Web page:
The University of Sussex has been granted an injunction to end a six-week occupation by students.
The university said it took action in the High Court after a "violent protest" on Monday led to damage at the Falmer campus just outside Brighton.
It said staff felt intimidated and had to be escorted from their building by security staff.
A student spokesman disputed the protest, over plans to outsource 235 jobs, was violent.
He said students were continuing to occupy Bramber House.
The occupation began in a conference room on 7 February following a 300-strong staff and student protest over proposals to outsource the jobs,
University officials granted open access to the building between 08:00 and 22:00 GMT, while a number of high profile speakers and notable academics gave talks.
On Monday, students, staff and supporters from universities around the UK congregated to show solidarity with hundreds of their Sussex counterparts.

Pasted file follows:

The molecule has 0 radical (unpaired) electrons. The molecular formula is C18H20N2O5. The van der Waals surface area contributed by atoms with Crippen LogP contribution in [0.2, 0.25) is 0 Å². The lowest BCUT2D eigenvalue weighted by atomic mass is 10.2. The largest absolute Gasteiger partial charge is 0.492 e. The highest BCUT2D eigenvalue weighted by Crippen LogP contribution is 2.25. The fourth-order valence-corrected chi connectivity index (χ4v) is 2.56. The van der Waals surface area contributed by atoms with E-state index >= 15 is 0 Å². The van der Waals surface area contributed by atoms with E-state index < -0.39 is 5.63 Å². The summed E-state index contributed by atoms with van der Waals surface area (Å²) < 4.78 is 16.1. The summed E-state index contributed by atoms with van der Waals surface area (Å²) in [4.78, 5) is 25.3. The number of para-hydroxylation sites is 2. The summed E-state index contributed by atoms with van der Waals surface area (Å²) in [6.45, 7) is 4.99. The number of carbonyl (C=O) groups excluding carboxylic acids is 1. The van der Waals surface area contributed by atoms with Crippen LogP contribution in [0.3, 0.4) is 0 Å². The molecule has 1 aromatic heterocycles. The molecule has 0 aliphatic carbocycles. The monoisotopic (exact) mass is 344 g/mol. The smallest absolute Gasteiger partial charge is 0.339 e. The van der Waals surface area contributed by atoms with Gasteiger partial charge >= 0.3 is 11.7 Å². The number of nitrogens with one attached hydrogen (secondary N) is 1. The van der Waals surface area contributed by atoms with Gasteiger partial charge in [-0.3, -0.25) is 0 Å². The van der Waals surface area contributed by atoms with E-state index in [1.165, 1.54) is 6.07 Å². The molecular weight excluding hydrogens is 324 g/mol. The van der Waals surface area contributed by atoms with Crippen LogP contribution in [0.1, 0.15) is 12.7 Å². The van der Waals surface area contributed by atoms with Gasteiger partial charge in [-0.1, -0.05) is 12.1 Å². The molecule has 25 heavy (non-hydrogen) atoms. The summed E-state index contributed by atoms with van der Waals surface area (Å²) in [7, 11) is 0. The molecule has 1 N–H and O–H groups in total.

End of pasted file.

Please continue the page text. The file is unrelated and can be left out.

The students claimed there were nearly 2,000 protesters, the majority from Sussex.
The university said it had tolerated the sit-in because there had been no undue disruption but it had become increasingly concerned about the attitude of the occupiers.
It said protesters smashed glass doors at the entrance to the main administration building, Sussex House, and damaged documents, fire alarms and CCTV cameras and daubed slogans on interior walls.
In Bramber House, the occupiers broke doors and occupied seminar rooms that would normally be used for teaching and learning.
"We have now embarked on this legal process to prevent a repetition of the type of violent protest we saw at Sussex House on Monday and to pave the way to ending the occupation," said registrar and secretary John Duffy.
The student spokesman it was misleading to say the protest was violent.
"There is no evidence of any violent protest taking place, though there may have been some damage," he said.
"The injunction is a clear sign from the university that they are not going to allow protests to take place.
"This is hugely worrying."